Name: Wendy Devilbiss
What is your job?
I am a library assistant at the circulation desk of the Emporia Public Library.
How long have you been volunteering with Kansas Talking Books?
I think my recordings go back to 2012. I remember reading a “Flyover People” column in the Emporia Gazette where Cheryl Unruh wrote about recording her book of essays at Kansas Talking Books; at the end she mentioned they were looking for volunteers.
What volunteer work do you do for Kansas Talking Books?
I choose picture books and record them. I grew up in a large family of six kids, and my Mom had a home daycare when we were older, so picture book time is something I enjoy connecting to.
If you could pick one, which of the books you narrated was your favorite?
Too many to name, each one is special. I have fond memories of Anne Isaac’s Pancakes for Supper, and am grateful for The Fantastic Flying Books of Mr. Morris Lessmore by William Joyce, which showed me a lot about loving books. There are parts of many that just keep coming back to mind. I can’t remember every story or title, but there was an older children’s book that the librarian picked out, and the writing and pictures were just so exquisite and unique. Each one deserves a mention, to borrow from or paraphrase Mr. Rogers, “In the external scheme of things, shining moments are as brief as the twinkling of an eye, yet such twinklings are what eternity is made of: invisible, imperishable good stuff.” Books have that ability to give a moment that shines and to help you recognize when it happens, that it happens, no matter your age.
What is your favorite book?
Walden is my favorite. By a shelf-count, I have six copies. Thoreau’s pond is at the center of my world.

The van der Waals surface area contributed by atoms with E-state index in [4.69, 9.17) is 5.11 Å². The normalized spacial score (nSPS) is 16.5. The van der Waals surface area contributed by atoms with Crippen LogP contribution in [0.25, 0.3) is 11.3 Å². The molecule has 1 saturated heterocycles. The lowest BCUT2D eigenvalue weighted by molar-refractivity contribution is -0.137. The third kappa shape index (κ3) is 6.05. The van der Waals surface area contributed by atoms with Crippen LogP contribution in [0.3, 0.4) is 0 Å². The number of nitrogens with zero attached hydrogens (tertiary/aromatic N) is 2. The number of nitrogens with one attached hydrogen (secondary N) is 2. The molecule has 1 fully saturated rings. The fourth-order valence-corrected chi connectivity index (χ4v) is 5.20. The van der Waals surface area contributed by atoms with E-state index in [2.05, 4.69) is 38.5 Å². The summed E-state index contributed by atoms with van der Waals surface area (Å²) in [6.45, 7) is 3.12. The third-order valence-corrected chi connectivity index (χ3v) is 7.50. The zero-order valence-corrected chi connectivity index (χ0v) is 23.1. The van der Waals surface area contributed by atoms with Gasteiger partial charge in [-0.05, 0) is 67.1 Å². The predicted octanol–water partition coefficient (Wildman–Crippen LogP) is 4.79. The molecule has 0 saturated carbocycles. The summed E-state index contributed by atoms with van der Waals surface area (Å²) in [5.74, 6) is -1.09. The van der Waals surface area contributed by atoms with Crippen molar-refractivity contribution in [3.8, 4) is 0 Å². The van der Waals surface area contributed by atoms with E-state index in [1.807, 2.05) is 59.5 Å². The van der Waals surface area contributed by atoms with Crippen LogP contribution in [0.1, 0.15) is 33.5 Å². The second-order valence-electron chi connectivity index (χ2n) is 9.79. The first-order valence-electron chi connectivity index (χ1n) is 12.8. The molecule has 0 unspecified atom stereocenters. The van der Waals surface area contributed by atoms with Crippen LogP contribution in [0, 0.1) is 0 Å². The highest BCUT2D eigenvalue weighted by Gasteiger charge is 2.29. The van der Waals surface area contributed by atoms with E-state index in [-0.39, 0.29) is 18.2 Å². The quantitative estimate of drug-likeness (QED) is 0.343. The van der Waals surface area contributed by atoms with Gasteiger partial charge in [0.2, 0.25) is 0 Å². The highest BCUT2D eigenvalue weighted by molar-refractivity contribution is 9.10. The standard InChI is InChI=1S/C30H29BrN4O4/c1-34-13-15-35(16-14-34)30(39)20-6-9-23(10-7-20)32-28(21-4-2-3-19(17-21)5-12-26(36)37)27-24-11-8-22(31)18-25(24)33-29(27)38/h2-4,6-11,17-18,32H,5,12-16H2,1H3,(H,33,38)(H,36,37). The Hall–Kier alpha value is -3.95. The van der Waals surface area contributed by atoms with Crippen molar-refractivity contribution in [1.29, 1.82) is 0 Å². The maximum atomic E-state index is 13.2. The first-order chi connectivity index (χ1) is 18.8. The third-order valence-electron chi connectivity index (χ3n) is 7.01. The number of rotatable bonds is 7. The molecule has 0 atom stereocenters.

What do you like best about being a volunteer for Kansas Talking Books?
Volunteering helps me connect with things I love. For the first year or so, I put a Polaroid picture of my grandma reading to me and my two siblings on the stand in the studio along with the book. As one of many kids, I understood the value of having undivided attention, and reading one book at a time in a concentrated way lets the book have all the attention it wants. The recording studio environment is in all ways the opposite of the typical reading-on-the-couch or bedtime routine, with all the cozy chaos involved; it’s like taking diamonds and putting them on black velvet with special lighting: each book shines.
What’s your best library memory?
I often think back to a librarian named Lincoln who worked at the Hillsboro Public Library in New Hampshire. He was New England stock and somewhat reticent, but he and the library where singular characters, and the sense of place was very strong there.
What’s the first book you remember being read to you?
Walt Disney’s The Rescuers. Bernard and Bianca were the best.